Written by John Kabaka.
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The Kenya Agricultural Research Institute (KARI) has announced plans for the commissioning of the operation of the ten-thousands-egg-capacity hatchery established in Kakamega County.
KARI Director in charge of the Kakamega Station, where the facility will be installed Dr. Francis Muyekho said the installation works was complete adding that the minister for agriculture Dr. Sally Kosgei is expected to commission its operation next week.
Addressing farmers and stakeholders in the Ecological Organic Agriculture (EOA) at the station, Muyekho said the initiative was part of the Institute's drive to address challenges of production of indigenous poultry products and increase the income of local households.
The hatchery, he said has an egg capacity of 10,000 and would specifically be for the indigenous hens. The commissioning will concede with the farmer field day organized jointly by the KARI station and the Ministry of Agriculture.
The Head of Veterinary in the region Dr. Jared Muyela said the hatchery and the establishment of two chicken slaughter houses in the Counties of Kakamega and Bungoma was part of the government plan to commercialize poultry farming in the area and boost household incomes for the farmers.
The hatchery is the second such facility financed by the government there is another one in Naivasha. The Naivasha hatchery has often addressed the indigenous chicken demand for the residents of Nairobi city.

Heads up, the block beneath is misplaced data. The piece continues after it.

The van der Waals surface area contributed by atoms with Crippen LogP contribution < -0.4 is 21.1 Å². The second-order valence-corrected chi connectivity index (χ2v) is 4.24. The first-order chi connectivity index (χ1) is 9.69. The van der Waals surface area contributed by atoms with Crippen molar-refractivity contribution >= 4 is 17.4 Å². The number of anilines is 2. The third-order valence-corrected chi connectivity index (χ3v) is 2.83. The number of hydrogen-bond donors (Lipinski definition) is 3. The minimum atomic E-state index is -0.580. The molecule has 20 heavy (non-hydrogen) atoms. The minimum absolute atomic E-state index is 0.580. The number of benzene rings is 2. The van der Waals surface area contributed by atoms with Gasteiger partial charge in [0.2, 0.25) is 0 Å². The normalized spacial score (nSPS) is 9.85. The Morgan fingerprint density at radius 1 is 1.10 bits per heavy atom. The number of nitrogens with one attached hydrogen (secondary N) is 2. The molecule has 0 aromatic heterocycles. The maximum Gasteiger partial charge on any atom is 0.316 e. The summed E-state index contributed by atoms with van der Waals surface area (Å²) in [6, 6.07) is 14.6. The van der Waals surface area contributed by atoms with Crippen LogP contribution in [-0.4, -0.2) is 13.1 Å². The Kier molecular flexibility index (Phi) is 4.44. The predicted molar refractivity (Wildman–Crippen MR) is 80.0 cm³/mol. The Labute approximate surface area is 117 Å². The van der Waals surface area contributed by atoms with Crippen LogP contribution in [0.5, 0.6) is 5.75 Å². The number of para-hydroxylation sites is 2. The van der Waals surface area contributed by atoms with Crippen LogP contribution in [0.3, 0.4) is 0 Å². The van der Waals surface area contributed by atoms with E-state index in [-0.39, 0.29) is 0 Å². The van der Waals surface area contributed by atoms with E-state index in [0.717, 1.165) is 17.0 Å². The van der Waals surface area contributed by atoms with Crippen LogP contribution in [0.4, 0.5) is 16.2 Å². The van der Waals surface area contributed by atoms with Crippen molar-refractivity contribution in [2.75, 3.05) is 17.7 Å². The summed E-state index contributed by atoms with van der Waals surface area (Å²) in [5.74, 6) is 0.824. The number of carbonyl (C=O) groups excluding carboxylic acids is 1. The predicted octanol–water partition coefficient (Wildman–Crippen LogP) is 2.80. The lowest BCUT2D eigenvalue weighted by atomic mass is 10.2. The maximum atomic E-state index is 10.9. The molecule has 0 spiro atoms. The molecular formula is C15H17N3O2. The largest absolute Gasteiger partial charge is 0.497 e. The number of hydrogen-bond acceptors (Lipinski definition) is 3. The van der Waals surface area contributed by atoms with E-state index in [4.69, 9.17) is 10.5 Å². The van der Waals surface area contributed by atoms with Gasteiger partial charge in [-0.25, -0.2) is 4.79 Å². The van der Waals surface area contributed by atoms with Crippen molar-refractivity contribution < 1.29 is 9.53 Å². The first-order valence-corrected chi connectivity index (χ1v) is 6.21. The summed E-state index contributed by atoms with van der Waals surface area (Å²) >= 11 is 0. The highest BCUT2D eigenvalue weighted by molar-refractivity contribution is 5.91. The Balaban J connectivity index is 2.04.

Muyela said two chicken slaughter houses will be established in Kakamega Central and Bungoma Central Districts to address issues of value addition and marketing of products.
“The hatchery in Kakamega is expected to expand production of indigenous chicken and eggs in the Western Kenya region and together with the slaughter houses address challenges of value addition for products.” he said.
The officials made the announcements when they attended the launch of the EOA Research Centre at the KARI Station.
The research centre is a broad initiative of the Biovision Africa and the ICIPE and aims to develop a vibrant data bank to enhance food security, improve incomes for households and friendly manage the ecological system.
Addressing people during the launch, Muyela said the EOA concept was relevant for the region because she relies on inorganic agriculture to boost production, which had adversely affected the mineral balance in the soils and water.
“We lost our fish export quota to the developed market because our products were tested and found to contain toxic substances beyond the acceptable levels. This was because our agriculture depended on inorganic fertilizers and pesticides, which find its way to the rivers and lakes. We have an opportunity to clean our ecological system through organic farming,” he said.
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